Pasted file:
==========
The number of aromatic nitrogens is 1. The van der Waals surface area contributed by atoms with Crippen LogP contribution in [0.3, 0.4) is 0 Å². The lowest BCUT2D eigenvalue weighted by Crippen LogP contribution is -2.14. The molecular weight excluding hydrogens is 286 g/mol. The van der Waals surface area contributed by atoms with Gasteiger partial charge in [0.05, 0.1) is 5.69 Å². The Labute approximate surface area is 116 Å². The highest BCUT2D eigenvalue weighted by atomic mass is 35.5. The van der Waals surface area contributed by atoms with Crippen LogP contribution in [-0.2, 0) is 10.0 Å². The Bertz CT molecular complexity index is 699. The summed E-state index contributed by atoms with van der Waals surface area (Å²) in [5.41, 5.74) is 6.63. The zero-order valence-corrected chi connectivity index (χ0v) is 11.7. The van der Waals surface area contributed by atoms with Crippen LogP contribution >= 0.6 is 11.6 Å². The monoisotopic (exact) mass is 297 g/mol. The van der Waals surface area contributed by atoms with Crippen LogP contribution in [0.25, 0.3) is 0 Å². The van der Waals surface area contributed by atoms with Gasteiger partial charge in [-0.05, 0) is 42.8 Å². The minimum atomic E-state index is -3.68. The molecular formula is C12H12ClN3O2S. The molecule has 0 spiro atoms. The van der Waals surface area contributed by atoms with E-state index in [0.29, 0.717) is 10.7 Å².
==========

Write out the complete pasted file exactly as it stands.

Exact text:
The number of aromatic nitrogens is 1. The van der Waals surface area contributed by atoms with Crippen LogP contribution in [0.3, 0.4) is 0 Å². The lowest BCUT2D eigenvalue weighted by Crippen LogP contribution is -2.14. The molecular weight excluding hydrogens is 286 g/mol. The van der Waals surface area contributed by atoms with Gasteiger partial charge in [0.05, 0.1) is 5.69 Å². The Labute approximate surface area is 116 Å². The highest BCUT2D eigenvalue weighted by atomic mass is 35.5. The van der Waals surface area contributed by atoms with Crippen LogP contribution in [-0.2, 0) is 10.0 Å². The Bertz CT molecular complexity index is 699. The summed E-state index contributed by atoms with van der Waals surface area (Å²) in [5.41, 5.74) is 6.63. The zero-order valence-corrected chi connectivity index (χ0v) is 11.7. The van der Waals surface area contributed by atoms with Crippen LogP contribution >= 0.6 is 11.6 Å². The monoisotopic (exact) mass is 297 g/mol. The van der Waals surface area contributed by atoms with Crippen LogP contribution in [0.25, 0.3) is 0 Å². The van der Waals surface area contributed by atoms with Gasteiger partial charge in [-0.05, 0) is 42.8 Å². The minimum atomic E-state index is -3.68. The molecular formula is C12H12ClN3O2S. The molecule has 0 spiro atoms. The van der Waals surface area contributed by atoms with E-state index in [0.29, 0.717) is 10.7 Å².